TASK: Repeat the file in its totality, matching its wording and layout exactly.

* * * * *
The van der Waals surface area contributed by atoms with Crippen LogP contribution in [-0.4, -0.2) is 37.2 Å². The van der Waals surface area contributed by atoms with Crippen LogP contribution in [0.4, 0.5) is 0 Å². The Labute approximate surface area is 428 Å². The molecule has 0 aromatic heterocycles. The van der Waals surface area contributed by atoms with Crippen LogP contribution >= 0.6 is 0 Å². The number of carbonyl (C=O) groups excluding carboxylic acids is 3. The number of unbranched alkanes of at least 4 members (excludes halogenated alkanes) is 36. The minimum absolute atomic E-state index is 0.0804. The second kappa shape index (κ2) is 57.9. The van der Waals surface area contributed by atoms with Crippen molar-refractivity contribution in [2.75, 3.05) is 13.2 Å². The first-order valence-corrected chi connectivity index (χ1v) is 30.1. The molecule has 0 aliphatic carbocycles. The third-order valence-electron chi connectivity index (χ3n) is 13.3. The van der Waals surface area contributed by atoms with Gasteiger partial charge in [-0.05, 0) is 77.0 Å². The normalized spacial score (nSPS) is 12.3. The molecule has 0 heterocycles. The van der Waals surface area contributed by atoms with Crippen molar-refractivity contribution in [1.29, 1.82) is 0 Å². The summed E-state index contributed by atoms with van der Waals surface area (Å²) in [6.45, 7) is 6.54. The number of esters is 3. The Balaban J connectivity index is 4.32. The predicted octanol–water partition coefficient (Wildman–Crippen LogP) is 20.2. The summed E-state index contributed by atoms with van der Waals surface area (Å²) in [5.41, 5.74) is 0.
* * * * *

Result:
The van der Waals surface area contributed by atoms with Crippen LogP contribution in [-0.4, -0.2) is 37.2 Å². The van der Waals surface area contributed by atoms with Crippen LogP contribution in [0.4, 0.5) is 0 Å². The Labute approximate surface area is 428 Å². The molecule has 0 aromatic heterocycles. The van der Waals surface area contributed by atoms with Crippen LogP contribution >= 0.6 is 0 Å². The number of carbonyl (C=O) groups excluding carboxylic acids is 3. The number of unbranched alkanes of at least 4 members (excludes halogenated alkanes) is 36. The minimum absolute atomic E-state index is 0.0804. The second kappa shape index (κ2) is 57.9. The van der Waals surface area contributed by atoms with Crippen molar-refractivity contribution in [2.75, 3.05) is 13.2 Å². The first-order valence-corrected chi connectivity index (χ1v) is 30.1. The molecule has 0 aliphatic carbocycles. The third-order valence-electron chi connectivity index (χ3n) is 13.3. The van der Waals surface area contributed by atoms with Gasteiger partial charge in [-0.05, 0) is 77.0 Å². The normalized spacial score (nSPS) is 12.3. The molecule has 0 heterocycles. The van der Waals surface area contributed by atoms with Crippen molar-refractivity contribution in [1.29, 1.82) is 0 Å². The summed E-state index contributed by atoms with van der Waals surface area (Å²) in [6.45, 7) is 6.54. The number of esters is 3. The Balaban J connectivity index is 4.32. The predicted octanol–water partition coefficient (Wildman–Crippen LogP) is 20.2. The summed E-state index contributed by atoms with van der Waals surface area (Å²) in [5.41, 5.74) is 0.